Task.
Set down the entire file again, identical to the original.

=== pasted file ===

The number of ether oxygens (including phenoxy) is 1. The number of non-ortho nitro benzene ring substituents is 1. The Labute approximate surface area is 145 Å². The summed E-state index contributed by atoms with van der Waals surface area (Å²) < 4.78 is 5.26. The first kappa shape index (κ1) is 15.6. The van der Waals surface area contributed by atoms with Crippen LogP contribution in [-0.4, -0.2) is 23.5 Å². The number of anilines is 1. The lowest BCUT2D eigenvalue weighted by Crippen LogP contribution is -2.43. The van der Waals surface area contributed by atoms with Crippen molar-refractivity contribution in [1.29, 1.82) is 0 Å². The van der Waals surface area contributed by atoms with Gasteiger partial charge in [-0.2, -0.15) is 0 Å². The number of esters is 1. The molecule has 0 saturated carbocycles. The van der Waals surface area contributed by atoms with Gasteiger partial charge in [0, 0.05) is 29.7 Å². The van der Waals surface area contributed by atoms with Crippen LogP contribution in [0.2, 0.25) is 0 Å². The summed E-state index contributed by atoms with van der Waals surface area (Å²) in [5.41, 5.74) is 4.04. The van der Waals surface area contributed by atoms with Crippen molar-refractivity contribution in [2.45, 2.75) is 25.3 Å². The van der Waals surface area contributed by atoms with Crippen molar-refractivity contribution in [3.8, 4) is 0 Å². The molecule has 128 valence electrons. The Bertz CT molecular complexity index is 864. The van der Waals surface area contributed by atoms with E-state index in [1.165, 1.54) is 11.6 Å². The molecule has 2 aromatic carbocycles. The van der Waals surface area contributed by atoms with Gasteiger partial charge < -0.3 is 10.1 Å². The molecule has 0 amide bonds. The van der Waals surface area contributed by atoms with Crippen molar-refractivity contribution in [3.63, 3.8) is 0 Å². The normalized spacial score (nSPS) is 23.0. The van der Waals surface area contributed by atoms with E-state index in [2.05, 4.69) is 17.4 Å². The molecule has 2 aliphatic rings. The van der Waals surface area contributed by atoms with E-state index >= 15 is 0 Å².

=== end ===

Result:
The number of ether oxygens (including phenoxy) is 1. The number of non-ortho nitro benzene ring substituents is 1. The Labute approximate surface area is 145 Å². The summed E-state index contributed by atoms with van der Waals surface area (Å²) < 4.78 is 5.26. The first kappa shape index (κ1) is 15.6. The van der Waals surface area contributed by atoms with Crippen LogP contribution in [-0.4, -0.2) is 23.5 Å². The number of anilines is 1. The lowest BCUT2D eigenvalue weighted by Crippen LogP contribution is -2.43. The van der Waals surface area contributed by atoms with Crippen molar-refractivity contribution in [1.29, 1.82) is 0 Å². The van der Waals surface area contributed by atoms with Gasteiger partial charge in [-0.2, -0.15) is 0 Å². The number of esters is 1. The molecule has 0 saturated carbocycles. The van der Waals surface area contributed by atoms with Gasteiger partial charge in [0, 0.05) is 29.7 Å². The van der Waals surface area contributed by atoms with Crippen LogP contribution in [0.2, 0.25) is 0 Å². The summed E-state index contributed by atoms with van der Waals surface area (Å²) in [5.41, 5.74) is 4.04. The van der Waals surface area contributed by atoms with Crippen molar-refractivity contribution in [2.45, 2.75) is 25.3 Å². The van der Waals surface area contributed by atoms with Crippen molar-refractivity contribution in [3.8, 4) is 0 Å². The molecule has 128 valence electrons. The Bertz CT molecular complexity index is 864. The van der Waals surface area contributed by atoms with E-state index in [1.165, 1.54) is 11.6 Å². The molecule has 2 aromatic carbocycles. The van der Waals surface area contributed by atoms with Gasteiger partial charge < -0.3 is 10.1 Å². The molecule has 0 amide bonds. The van der Waals surface area contributed by atoms with Crippen molar-refractivity contribution in [3.63, 3.8) is 0 Å². The normalized spacial score (nSPS) is 23.0. The van der Waals surface area contributed by atoms with E-state index in [2.05, 4.69) is 17.4 Å². The molecule has 2 aliphatic rings. The van der Waals surface area contributed by atoms with E-state index >= 15 is 0 Å².